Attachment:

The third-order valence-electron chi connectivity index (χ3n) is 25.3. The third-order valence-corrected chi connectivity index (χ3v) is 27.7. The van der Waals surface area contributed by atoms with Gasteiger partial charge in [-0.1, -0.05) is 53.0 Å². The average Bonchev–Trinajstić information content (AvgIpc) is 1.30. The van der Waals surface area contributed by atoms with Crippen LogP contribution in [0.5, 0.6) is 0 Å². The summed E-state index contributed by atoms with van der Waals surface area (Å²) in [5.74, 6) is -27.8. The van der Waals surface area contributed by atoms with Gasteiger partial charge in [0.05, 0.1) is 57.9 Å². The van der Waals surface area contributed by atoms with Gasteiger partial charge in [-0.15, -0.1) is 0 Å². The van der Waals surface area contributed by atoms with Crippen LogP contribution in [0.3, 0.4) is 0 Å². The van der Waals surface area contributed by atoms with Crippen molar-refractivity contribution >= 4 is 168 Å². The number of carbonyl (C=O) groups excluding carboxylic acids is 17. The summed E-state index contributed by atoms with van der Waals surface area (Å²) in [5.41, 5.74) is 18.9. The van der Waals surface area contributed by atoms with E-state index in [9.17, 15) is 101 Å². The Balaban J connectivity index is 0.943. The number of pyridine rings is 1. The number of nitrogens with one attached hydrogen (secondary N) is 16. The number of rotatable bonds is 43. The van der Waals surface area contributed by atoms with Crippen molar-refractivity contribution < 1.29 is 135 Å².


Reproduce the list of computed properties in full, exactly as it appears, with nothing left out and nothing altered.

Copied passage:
The third-order valence-electron chi connectivity index (χ3n) is 25.3. The third-order valence-corrected chi connectivity index (χ3v) is 27.7. The van der Waals surface area contributed by atoms with Gasteiger partial charge in [-0.1, -0.05) is 53.0 Å². The average Bonchev–Trinajstić information content (AvgIpc) is 1.30. The van der Waals surface area contributed by atoms with Crippen LogP contribution in [0.5, 0.6) is 0 Å². The summed E-state index contributed by atoms with van der Waals surface area (Å²) in [5.74, 6) is -27.8. The van der Waals surface area contributed by atoms with Gasteiger partial charge in [0.05, 0.1) is 57.9 Å². The van der Waals surface area contributed by atoms with Gasteiger partial charge in [-0.15, -0.1) is 0 Å². The van der Waals surface area contributed by atoms with Crippen LogP contribution in [0.3, 0.4) is 0 Å². The van der Waals surface area contributed by atoms with Crippen molar-refractivity contribution >= 4 is 168 Å². The number of carbonyl (C=O) groups excluding carboxylic acids is 17. The summed E-state index contributed by atoms with van der Waals surface area (Å²) in [5.41, 5.74) is 18.9. The van der Waals surface area contributed by atoms with E-state index in [9.17, 15) is 101 Å². The Balaban J connectivity index is 0.943. The number of pyridine rings is 1. The number of nitrogens with one attached hydrogen (secondary N) is 16. The number of rotatable bonds is 43. The van der Waals surface area contributed by atoms with Crippen molar-refractivity contribution < 1.29 is 135 Å².